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Tiffany treasures on the auction block from the Garden Museum, Japan

The Garden Museum in Japan was one of the premier museums of Tiffany kit in the world. Concerned after the awful tsunami of March 2011, its owner decided to close the private institution and sell its contents through Michaan Auctions and Sotheby’s.  I know Tiffany lamps, jewelry and silver, but this sale opened my eyes at an array of less traditional and beautiful things they produced 100 years ago.  Follow me…


Tiffany Studios made glass for lamps and windows, so it’s not a far stretch to imagine clients clamoring for vases and decorative objects for their homes.  This tiny glass vase (above) has that amazing Tiffany iridescence – a technique that the workmen kept secret to keep themselves employed! – and it bubbles and swirls in a mix of shades and colors.  I don’t quite understand the complex process of making it, but I do know that it’s a keeper!



While not the most useful of objects in today’s computer age, an inkstand used to be a staple on every desk.  Here Tiffany combines the brilliance of favrile glass with their renowned silver.  Such a great example of art nouveau style – I love the beading on the collar of the silver and those big silver swirls.  I have seen people use these inkwells for paper weights on a desk or for a few precious rings on a dresser, so it’s about using your imagination when repurposing an object.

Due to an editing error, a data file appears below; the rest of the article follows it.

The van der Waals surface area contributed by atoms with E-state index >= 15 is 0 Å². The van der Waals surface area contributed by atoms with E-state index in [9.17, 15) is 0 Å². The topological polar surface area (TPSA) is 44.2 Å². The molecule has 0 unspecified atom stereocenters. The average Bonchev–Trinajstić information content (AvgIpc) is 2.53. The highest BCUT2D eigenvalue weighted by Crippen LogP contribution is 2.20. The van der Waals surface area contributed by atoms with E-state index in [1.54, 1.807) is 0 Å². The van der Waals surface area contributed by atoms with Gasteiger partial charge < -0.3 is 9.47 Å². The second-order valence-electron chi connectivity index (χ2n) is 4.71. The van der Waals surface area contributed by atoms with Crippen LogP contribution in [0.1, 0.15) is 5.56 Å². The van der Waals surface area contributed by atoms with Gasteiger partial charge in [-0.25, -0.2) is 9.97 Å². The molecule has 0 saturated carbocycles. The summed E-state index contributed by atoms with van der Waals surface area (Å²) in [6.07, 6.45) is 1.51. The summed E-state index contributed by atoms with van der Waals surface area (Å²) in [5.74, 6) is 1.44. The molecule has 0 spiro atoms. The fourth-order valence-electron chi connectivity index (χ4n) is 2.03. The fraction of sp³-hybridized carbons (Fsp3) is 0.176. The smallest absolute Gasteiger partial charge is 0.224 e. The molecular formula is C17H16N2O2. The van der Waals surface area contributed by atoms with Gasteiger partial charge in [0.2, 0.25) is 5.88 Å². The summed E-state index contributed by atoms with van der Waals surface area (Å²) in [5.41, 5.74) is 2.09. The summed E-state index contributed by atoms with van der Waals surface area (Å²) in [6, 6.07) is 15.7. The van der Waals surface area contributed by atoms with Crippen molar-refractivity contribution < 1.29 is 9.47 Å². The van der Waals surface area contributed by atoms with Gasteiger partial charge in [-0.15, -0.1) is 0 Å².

This one I just couldn’t resist:  called a lava ewer, I think we can all see why.  The thick layers of “lava” oozing down the ewer against that textured surface are divine!  I have a feeling this was never used.  I wouldn’t dream of serving iced tea or lemonade from this – no one would want to pass it around the table!



The final piece is a small tea screen (made to place on the tea table to shield the tea takers from the heat of the spirit lamp warming the tea kettle – how civilized).  It takes the windows for which the firm was known, and remakes it in a smaller, more intimate scale.  Can’t you just picture the light coming through and catching the varying shades of glass to dazzling effect?  I also think the subject is so charming.  The emerald green parakeets all clustered over the goldfish swimming in their own little world!

I guess the important thing to take away for this, is not to assume you know everything about your favorite design firm – they just might surprise you after all!


image credits: Michaan Auctions, San Francisco


PS: Thank you for stopping by and reading my feature today.  I love what I do as an interior designer and art advisor, and it’s my hope that through these blog posts I’m enriching and heightening your aesthetic sensibility towards art, design and fabulous interiors in some way ~ Richard Rabel (a.k.a. the modern sybarite)

The Modern Sybarite

Interior Designer, art advisor and blogger, Richard Rabel brings fresh perspectives on art + design for today’s interior in his blog TheModernSybarite.

Based in New York City, Richard is consistently asked by his clients for advice on art, design and decoration and ultimately provides clients with livable, warm and unique interiors that reflect a 21st century lifestyle based on his rich experience in fine and decorative art of all periods.

A multi-linguist with a ten-year career as a senior director and specialist with Christie’s, the London-based global auction house, Richard has lived in seven countries and has had access to some of the most exquisite and exclusive spaces.  From San Francisco to Mexico City, Sao Paulo to Geneva, Istanbul to Delhi and Sydney to Shanghai, the breadth of his travels has cultivated his eye and contributed to defining his exacting taste and modern aesthetic.
The Modern Sybarite

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